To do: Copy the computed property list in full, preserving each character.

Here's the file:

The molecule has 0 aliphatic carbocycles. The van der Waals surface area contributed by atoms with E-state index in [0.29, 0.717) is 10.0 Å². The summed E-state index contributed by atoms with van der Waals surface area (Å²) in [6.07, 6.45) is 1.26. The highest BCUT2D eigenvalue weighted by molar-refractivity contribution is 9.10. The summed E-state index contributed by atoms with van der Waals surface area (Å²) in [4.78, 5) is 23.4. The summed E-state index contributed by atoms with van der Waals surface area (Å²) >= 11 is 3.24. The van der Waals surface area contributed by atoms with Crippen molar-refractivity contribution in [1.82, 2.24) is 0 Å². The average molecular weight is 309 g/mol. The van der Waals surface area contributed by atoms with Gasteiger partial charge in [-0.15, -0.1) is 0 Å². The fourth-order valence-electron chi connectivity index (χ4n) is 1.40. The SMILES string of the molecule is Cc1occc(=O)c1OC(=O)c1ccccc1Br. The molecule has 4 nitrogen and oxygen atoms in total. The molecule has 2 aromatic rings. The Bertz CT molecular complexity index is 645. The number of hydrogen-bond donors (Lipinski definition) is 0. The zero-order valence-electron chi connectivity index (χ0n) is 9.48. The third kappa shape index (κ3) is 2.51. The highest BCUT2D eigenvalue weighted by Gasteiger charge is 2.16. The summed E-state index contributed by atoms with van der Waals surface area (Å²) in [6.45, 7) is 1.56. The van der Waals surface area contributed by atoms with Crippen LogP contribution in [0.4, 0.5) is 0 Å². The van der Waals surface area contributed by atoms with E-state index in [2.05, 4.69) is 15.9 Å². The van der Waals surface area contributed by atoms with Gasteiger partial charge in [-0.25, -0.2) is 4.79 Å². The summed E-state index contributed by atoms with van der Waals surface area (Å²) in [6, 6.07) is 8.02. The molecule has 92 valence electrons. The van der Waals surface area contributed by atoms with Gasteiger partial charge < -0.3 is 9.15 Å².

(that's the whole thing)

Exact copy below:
The molecule has 0 aliphatic carbocycles. The van der Waals surface area contributed by atoms with E-state index in [0.29, 0.717) is 10.0 Å². The summed E-state index contributed by atoms with van der Waals surface area (Å²) in [6.07, 6.45) is 1.26. The highest BCUT2D eigenvalue weighted by molar-refractivity contribution is 9.10. The summed E-state index contributed by atoms with van der Waals surface area (Å²) in [4.78, 5) is 23.4. The summed E-state index contributed by atoms with van der Waals surface area (Å²) >= 11 is 3.24. The van der Waals surface area contributed by atoms with Crippen molar-refractivity contribution in [1.82, 2.24) is 0 Å². The average molecular weight is 309 g/mol. The van der Waals surface area contributed by atoms with Gasteiger partial charge in [-0.15, -0.1) is 0 Å². The fourth-order valence-electron chi connectivity index (χ4n) is 1.40. The SMILES string of the molecule is Cc1occc(=O)c1OC(=O)c1ccccc1Br. The molecule has 4 nitrogen and oxygen atoms in total. The molecule has 2 aromatic rings. The Bertz CT molecular complexity index is 645. The number of hydrogen-bond donors (Lipinski definition) is 0. The zero-order valence-electron chi connectivity index (χ0n) is 9.48. The third kappa shape index (κ3) is 2.51. The highest BCUT2D eigenvalue weighted by Gasteiger charge is 2.16. The summed E-state index contributed by atoms with van der Waals surface area (Å²) in [6.45, 7) is 1.56. The van der Waals surface area contributed by atoms with Crippen LogP contribution in [0.4, 0.5) is 0 Å². The van der Waals surface area contributed by atoms with E-state index in [2.05, 4.69) is 15.9 Å². The van der Waals surface area contributed by atoms with Gasteiger partial charge in [-0.25, -0.2) is 4.79 Å². The summed E-state index contributed by atoms with van der Waals surface area (Å²) in [6, 6.07) is 8.02. The molecule has 92 valence electrons. The van der Waals surface area contributed by atoms with Gasteiger partial charge < -0.3 is 9.15 Å².